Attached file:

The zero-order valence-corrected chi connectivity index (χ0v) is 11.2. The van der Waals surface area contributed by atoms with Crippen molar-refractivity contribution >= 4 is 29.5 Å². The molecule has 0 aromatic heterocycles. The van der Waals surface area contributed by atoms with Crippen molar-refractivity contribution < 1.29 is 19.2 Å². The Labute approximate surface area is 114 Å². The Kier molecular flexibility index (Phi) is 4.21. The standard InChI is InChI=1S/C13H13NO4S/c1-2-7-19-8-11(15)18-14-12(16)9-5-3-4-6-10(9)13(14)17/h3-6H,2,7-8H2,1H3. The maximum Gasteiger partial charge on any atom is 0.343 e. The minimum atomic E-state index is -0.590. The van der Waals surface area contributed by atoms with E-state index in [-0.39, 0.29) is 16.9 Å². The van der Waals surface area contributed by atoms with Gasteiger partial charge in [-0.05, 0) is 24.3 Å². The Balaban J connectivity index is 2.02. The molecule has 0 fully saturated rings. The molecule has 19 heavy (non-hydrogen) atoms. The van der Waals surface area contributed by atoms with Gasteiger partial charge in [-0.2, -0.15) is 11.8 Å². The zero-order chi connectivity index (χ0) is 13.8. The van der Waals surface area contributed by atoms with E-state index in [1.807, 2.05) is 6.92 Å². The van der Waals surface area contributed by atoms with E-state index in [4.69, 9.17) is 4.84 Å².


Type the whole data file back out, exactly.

The zero-order valence-corrected chi connectivity index (χ0v) is 11.2. The van der Waals surface area contributed by atoms with Crippen molar-refractivity contribution >= 4 is 29.5 Å². The molecule has 0 aromatic heterocycles. The van der Waals surface area contributed by atoms with Crippen molar-refractivity contribution < 1.29 is 19.2 Å². The Labute approximate surface area is 114 Å². The Kier molecular flexibility index (Phi) is 4.21. The standard InChI is InChI=1S/C13H13NO4S/c1-2-7-19-8-11(15)18-14-12(16)9-5-3-4-6-10(9)13(14)17/h3-6H,2,7-8H2,1H3. The maximum Gasteiger partial charge on any atom is 0.343 e. The minimum atomic E-state index is -0.590. The van der Waals surface area contributed by atoms with E-state index in [-0.39, 0.29) is 16.9 Å². The van der Waals surface area contributed by atoms with Gasteiger partial charge in [-0.05, 0) is 24.3 Å². The Balaban J connectivity index is 2.02. The molecule has 0 fully saturated rings. The molecule has 19 heavy (non-hydrogen) atoms. The van der Waals surface area contributed by atoms with Gasteiger partial charge in [-0.2, -0.15) is 11.8 Å². The zero-order chi connectivity index (χ0) is 13.8. The van der Waals surface area contributed by atoms with E-state index in [1.807, 2.05) is 6.92 Å². The van der Waals surface area contributed by atoms with E-state index in [4.69, 9.17) is 4.84 Å².